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Paris Fashion Week: LVMH Nominee Koché Brings Couture to the Street (No, Really)

As with just about everything, the French say it so much better. What we in the States might call an alley is in Paris referred to as a “passage” (pronounce it softly, like a spa “massage”). Last Wednesday night, in one that dates back to the 18th Century and is filled these days with a world-sourced mix of importers, food markets and hair cutters, weavers, and braiders, recent LVMH nominee Christelle Kocher staged her third season of Koché.


What’s important about the setting is what important about the brand: Central to Christelle’s work is the act of putting highly technical and exclusive craft into the mainstream—into the very lifeblood of humanity. At her day job, Christelle oversees specialized embellishments for, like, Karl Lagerfeld and Chanel; for Koché, she uses this fine, couture background to reimagine basketball shorts and jigsaw velvet and paillettes into easy dresses you can throw on over a pair of jeans.

You’ve heard before of designers who apply couture techniques to ready-to-wear, but very few do it so well, and with such extremes.



At first, on that night in Passage du Prado, you didn’t necessarily have to wait for the collection to emerge to sense the dichotomies at play.

Where earlier in the day we had been to grand ballrooms and inside exclusive gilded rooms (the fantastical Fashion Week norms), Koché’s location was chosen because it’s incredibly common. It’s full of immigrants and working class folks, and although the event was timed for after the shops had closed, Christelle and her boyfriend Julien Lacroix, who acts as the brand’s artistic director, encouraged the residents and occupants to stay and join the fashion people, and be a part of it all.

A thumping, buzzing, really, really good soundtrack filled the corridors and as a wild mix of spectators gathered, Christelle’s team passed out artful zines and addresses for an after party. You might say the whole thing felt DIY or grassroots; Lacroix used the term ‘guerrilla.’





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Christelle told me later that a DJ duo named Aamourocean was responsible for the music; their name means Love Ocean. She smiled and laughed when she told me that, and brought the conversation back around to the diverse neighborhood and all the unrest in Paris over the last year. Love Ocean. She said if there was an overall message of the evening, and even of the brand, it would be, “Don’t be afraid.”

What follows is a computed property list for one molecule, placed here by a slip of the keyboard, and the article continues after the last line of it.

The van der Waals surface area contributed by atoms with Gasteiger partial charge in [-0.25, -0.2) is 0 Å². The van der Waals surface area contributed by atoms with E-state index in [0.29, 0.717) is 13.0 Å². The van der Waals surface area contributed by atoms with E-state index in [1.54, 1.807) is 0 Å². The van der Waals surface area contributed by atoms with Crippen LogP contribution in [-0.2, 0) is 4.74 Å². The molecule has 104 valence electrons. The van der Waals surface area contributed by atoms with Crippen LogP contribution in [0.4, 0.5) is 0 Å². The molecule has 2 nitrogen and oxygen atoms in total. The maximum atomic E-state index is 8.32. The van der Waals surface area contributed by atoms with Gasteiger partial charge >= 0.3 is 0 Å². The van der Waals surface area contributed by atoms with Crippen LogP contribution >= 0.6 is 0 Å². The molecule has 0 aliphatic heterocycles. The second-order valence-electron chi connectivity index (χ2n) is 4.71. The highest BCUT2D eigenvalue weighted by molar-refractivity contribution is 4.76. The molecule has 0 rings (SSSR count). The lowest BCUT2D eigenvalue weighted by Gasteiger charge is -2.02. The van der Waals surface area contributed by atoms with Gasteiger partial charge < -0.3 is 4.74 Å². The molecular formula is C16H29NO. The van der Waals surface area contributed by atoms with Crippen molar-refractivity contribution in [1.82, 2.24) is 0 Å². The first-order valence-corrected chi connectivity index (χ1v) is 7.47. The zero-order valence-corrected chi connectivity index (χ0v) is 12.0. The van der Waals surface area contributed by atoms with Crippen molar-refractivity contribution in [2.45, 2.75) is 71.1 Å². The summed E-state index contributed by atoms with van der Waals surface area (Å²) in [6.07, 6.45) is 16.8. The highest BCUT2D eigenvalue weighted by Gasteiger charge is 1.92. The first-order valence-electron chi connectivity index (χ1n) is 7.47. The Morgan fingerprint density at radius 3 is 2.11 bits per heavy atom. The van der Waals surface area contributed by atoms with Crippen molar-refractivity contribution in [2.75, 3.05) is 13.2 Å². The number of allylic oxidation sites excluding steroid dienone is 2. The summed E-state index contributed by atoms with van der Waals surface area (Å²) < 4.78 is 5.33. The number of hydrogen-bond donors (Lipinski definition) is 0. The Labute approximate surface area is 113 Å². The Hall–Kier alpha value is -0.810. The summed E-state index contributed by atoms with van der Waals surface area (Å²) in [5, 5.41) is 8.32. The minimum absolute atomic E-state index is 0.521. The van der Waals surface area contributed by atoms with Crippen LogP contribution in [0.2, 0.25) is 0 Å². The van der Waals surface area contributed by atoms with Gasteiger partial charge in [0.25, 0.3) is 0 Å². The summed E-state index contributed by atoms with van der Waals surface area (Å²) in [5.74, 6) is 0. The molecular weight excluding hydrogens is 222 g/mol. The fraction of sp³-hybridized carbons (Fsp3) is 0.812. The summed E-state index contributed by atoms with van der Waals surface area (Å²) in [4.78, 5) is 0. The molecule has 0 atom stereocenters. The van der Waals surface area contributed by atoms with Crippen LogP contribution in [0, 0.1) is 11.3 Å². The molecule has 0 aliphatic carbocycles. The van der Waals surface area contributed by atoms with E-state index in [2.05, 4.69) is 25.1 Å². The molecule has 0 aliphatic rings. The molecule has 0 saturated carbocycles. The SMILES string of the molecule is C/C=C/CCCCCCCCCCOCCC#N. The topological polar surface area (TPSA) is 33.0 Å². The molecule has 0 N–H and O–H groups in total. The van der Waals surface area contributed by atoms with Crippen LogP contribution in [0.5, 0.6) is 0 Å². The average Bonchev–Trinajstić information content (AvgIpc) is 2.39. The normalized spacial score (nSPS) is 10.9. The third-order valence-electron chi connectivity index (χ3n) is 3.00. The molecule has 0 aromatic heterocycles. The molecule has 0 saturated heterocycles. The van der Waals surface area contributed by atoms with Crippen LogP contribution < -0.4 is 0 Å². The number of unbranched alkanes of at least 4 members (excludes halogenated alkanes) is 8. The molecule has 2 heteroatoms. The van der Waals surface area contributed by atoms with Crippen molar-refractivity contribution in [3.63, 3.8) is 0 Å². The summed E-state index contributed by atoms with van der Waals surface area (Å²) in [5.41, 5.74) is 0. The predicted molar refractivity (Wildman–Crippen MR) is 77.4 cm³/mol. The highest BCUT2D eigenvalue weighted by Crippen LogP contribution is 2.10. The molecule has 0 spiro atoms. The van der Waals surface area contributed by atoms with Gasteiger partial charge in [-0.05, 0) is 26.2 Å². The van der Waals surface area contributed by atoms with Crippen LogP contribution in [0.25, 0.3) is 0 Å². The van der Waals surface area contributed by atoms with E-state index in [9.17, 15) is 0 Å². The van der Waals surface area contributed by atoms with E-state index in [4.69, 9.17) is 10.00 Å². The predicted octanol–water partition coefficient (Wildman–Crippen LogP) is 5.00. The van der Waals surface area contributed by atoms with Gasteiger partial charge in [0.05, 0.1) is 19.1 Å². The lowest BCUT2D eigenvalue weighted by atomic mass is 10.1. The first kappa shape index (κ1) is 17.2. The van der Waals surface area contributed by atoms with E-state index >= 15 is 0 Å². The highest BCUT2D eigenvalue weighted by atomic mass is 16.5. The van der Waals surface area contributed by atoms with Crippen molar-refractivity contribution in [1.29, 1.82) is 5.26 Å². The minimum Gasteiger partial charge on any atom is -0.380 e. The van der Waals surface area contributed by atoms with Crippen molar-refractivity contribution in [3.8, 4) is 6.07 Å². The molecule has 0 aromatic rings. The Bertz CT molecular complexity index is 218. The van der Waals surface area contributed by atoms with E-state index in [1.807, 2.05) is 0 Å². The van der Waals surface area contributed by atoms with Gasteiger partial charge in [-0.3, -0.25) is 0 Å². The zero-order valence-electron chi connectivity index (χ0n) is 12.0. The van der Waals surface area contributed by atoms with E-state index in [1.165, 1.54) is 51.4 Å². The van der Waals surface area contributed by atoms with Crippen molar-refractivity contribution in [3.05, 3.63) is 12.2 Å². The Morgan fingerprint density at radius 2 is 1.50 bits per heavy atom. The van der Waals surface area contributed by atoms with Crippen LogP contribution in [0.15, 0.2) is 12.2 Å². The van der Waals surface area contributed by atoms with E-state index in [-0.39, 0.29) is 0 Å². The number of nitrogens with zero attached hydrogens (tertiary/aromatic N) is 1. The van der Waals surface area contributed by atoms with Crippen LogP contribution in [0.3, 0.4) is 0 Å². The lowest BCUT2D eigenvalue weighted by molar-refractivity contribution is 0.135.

When the models—actually, only 11 of the 43 were professionals; the rest were friends and street-cast real girls—took to the alley, they were anything but afraid. The sense of confidence, strength, and female power was palpable.






It was sometimes hard to feel where the edge was; where the runway stopped and the rest of us started—except that at the end of the show the models did pause and hold their places for just long enough to be completely and wholly observed.

And then they scattered off into the city. And so did we.


A few days later when we reached the showroom—a gorgeous white-on-white space with crown molding and chandeliers to die for—it was definitely easier to see the velvets and jerseys and silks and assemblages, but it occurred to me that we knew them better that night on the street.


Still, it was a pleasure to experience them up-close and in the light.

In that environment, certain things became more clear: oblique and overt references to sportswear, for instance. Christelle isn’t just bringing those casual codes into high fashion, she’s mixing Chanel-quality feathers and lace with blurred-out  motocross prints, athletic mesh and draw-string finishings. 



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When I spoke with the Central Saint Martins-trained designer about this juxtaposition, she told me about growing up outside the lines of the city and eventually wanting to marry the comfort she knew and craved with the finery she had learned to make a living with.


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Christelle told me that it’s her hope that Koché will establish and continue a dialog—a way for that art and craft to communicate with the alley and the street and vice-versa.

If comfortable luxury, empathetic fashion, black lace and crystal embellishments are the discussion, I’m tempted to go back to the sentiment that started this story: The French—and Christelle in particular—have such a lovely way of phrasing things.

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—Laura Cassidy